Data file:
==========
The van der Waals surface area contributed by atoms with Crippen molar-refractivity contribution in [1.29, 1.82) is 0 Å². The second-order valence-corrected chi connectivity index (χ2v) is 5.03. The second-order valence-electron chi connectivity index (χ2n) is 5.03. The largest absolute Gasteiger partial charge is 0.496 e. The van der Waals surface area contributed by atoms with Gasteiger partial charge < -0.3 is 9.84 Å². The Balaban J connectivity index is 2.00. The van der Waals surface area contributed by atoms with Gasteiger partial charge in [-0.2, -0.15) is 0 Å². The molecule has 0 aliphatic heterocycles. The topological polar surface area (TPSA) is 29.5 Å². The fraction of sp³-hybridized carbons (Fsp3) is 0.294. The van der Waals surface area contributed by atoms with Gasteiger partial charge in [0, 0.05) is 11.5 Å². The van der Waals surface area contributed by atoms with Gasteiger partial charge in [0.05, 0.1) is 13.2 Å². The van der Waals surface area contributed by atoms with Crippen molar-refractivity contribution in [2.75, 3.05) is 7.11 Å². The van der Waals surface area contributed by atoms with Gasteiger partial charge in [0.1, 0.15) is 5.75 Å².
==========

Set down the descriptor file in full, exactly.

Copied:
The van der Waals surface area contributed by atoms with Crippen molar-refractivity contribution in [1.29, 1.82) is 0 Å². The second-order valence-corrected chi connectivity index (χ2v) is 5.03. The second-order valence-electron chi connectivity index (χ2n) is 5.03. The largest absolute Gasteiger partial charge is 0.496 e. The van der Waals surface area contributed by atoms with Gasteiger partial charge < -0.3 is 9.84 Å². The Balaban J connectivity index is 2.00. The van der Waals surface area contributed by atoms with Gasteiger partial charge in [-0.2, -0.15) is 0 Å². The molecule has 0 aliphatic heterocycles. The topological polar surface area (TPSA) is 29.5 Å². The fraction of sp³-hybridized carbons (Fsp3) is 0.294. The van der Waals surface area contributed by atoms with Gasteiger partial charge in [0, 0.05) is 11.5 Å². The van der Waals surface area contributed by atoms with Gasteiger partial charge in [0.05, 0.1) is 13.2 Å². The van der Waals surface area contributed by atoms with Crippen molar-refractivity contribution in [2.75, 3.05) is 7.11 Å². The van der Waals surface area contributed by atoms with Gasteiger partial charge in [0.1, 0.15) is 5.75 Å².